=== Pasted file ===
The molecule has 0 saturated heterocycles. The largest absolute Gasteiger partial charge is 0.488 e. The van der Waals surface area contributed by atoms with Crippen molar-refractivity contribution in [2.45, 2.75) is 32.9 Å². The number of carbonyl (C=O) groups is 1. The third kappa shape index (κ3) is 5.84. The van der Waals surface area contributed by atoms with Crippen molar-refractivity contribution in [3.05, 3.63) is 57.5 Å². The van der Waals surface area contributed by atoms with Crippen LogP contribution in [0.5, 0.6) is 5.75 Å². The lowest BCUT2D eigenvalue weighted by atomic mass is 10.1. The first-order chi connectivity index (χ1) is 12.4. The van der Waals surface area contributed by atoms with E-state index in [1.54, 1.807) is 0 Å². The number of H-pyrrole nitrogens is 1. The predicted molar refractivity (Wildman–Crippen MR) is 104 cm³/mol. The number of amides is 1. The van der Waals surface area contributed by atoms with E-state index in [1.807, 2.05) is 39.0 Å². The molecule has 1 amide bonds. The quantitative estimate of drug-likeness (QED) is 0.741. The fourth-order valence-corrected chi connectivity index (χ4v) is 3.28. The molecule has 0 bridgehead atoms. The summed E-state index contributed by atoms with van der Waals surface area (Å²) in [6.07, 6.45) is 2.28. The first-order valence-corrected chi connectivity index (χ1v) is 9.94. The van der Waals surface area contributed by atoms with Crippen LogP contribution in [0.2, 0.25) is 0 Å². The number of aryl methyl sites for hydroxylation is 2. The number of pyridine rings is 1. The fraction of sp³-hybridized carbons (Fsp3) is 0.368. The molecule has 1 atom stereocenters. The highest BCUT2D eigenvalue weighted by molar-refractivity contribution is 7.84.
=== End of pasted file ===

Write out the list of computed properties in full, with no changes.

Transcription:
The molecule has 0 saturated heterocycles. The largest absolute Gasteiger partial charge is 0.488 e. The van der Waals surface area contributed by atoms with Crippen molar-refractivity contribution in [2.45, 2.75) is 32.9 Å². The number of carbonyl (C=O) groups is 1. The third kappa shape index (κ3) is 5.84. The van der Waals surface area contributed by atoms with Crippen molar-refractivity contribution in [3.05, 3.63) is 57.5 Å². The van der Waals surface area contributed by atoms with Crippen LogP contribution in [0.5, 0.6) is 5.75 Å². The lowest BCUT2D eigenvalue weighted by atomic mass is 10.1. The first-order chi connectivity index (χ1) is 12.4. The van der Waals surface area contributed by atoms with E-state index in [1.54, 1.807) is 0 Å². The number of H-pyrrole nitrogens is 1. The predicted molar refractivity (Wildman–Crippen MR) is 104 cm³/mol. The number of amides is 1. The van der Waals surface area contributed by atoms with E-state index in [1.807, 2.05) is 39.0 Å². The molecule has 1 amide bonds. The quantitative estimate of drug-likeness (QED) is 0.741. The fourth-order valence-corrected chi connectivity index (χ4v) is 3.28. The molecule has 0 bridgehead atoms. The summed E-state index contributed by atoms with van der Waals surface area (Å²) in [6.07, 6.45) is 2.28. The first-order valence-corrected chi connectivity index (χ1v) is 9.94. The van der Waals surface area contributed by atoms with Crippen LogP contribution in [0.2, 0.25) is 0 Å². The number of aryl methyl sites for hydroxylation is 2. The number of pyridine rings is 1. The fraction of sp³-hybridized carbons (Fsp3) is 0.368. The molecule has 1 atom stereocenters. The highest BCUT2D eigenvalue weighted by molar-refractivity contribution is 7.84.